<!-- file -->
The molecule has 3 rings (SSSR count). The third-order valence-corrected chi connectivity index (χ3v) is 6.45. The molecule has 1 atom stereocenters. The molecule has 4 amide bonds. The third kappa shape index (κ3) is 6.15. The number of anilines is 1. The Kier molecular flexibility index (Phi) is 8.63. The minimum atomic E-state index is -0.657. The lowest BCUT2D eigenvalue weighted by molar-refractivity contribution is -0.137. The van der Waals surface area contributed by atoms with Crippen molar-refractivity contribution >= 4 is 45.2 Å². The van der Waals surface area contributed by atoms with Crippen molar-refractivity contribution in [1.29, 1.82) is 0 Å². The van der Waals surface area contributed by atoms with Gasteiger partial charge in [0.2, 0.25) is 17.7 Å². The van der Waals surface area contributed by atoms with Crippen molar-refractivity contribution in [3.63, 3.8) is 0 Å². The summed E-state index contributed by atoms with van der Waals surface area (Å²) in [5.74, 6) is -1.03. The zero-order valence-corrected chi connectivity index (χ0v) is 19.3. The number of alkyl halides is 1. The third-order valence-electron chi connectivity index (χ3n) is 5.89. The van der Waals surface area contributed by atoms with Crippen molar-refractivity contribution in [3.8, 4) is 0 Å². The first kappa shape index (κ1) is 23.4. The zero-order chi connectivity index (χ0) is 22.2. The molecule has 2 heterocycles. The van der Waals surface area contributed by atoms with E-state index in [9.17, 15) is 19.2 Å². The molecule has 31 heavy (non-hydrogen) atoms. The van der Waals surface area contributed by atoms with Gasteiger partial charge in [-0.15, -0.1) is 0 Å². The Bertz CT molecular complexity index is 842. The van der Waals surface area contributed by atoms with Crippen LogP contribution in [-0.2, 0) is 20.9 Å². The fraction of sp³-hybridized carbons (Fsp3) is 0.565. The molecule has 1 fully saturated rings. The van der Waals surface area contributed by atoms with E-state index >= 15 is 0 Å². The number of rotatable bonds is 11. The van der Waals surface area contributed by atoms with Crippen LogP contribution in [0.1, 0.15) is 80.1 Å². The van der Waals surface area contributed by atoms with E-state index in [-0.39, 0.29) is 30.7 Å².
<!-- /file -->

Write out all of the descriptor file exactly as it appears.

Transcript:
The molecule has 3 rings (SSSR count). The third-order valence-corrected chi connectivity index (χ3v) is 6.45. The molecule has 1 atom stereocenters. The molecule has 4 amide bonds. The third kappa shape index (κ3) is 6.15. The number of anilines is 1. The Kier molecular flexibility index (Phi) is 8.63. The minimum atomic E-state index is -0.657. The lowest BCUT2D eigenvalue weighted by molar-refractivity contribution is -0.137. The van der Waals surface area contributed by atoms with Crippen molar-refractivity contribution >= 4 is 45.2 Å². The van der Waals surface area contributed by atoms with Crippen molar-refractivity contribution in [1.29, 1.82) is 0 Å². The van der Waals surface area contributed by atoms with Gasteiger partial charge in [0.2, 0.25) is 17.7 Å². The van der Waals surface area contributed by atoms with Crippen molar-refractivity contribution in [3.63, 3.8) is 0 Å². The summed E-state index contributed by atoms with van der Waals surface area (Å²) in [5.74, 6) is -1.03. The zero-order valence-corrected chi connectivity index (χ0v) is 19.3. The number of alkyl halides is 1. The third-order valence-electron chi connectivity index (χ3n) is 5.89. The van der Waals surface area contributed by atoms with Crippen molar-refractivity contribution in [3.8, 4) is 0 Å². The first kappa shape index (κ1) is 23.4. The zero-order chi connectivity index (χ0) is 22.2. The molecule has 2 heterocycles. The van der Waals surface area contributed by atoms with E-state index in [9.17, 15) is 19.2 Å². The molecule has 31 heavy (non-hydrogen) atoms. The van der Waals surface area contributed by atoms with Gasteiger partial charge in [-0.15, -0.1) is 0 Å². The Bertz CT molecular complexity index is 842. The van der Waals surface area contributed by atoms with Crippen LogP contribution in [-0.2, 0) is 20.9 Å². The fraction of sp³-hybridized carbons (Fsp3) is 0.565. The molecule has 1 fully saturated rings. The van der Waals surface area contributed by atoms with E-state index >= 15 is 0 Å². The number of rotatable bonds is 11. The van der Waals surface area contributed by atoms with Crippen LogP contribution in [0.1, 0.15) is 80.1 Å². The van der Waals surface area contributed by atoms with E-state index in [-0.39, 0.29) is 30.7 Å².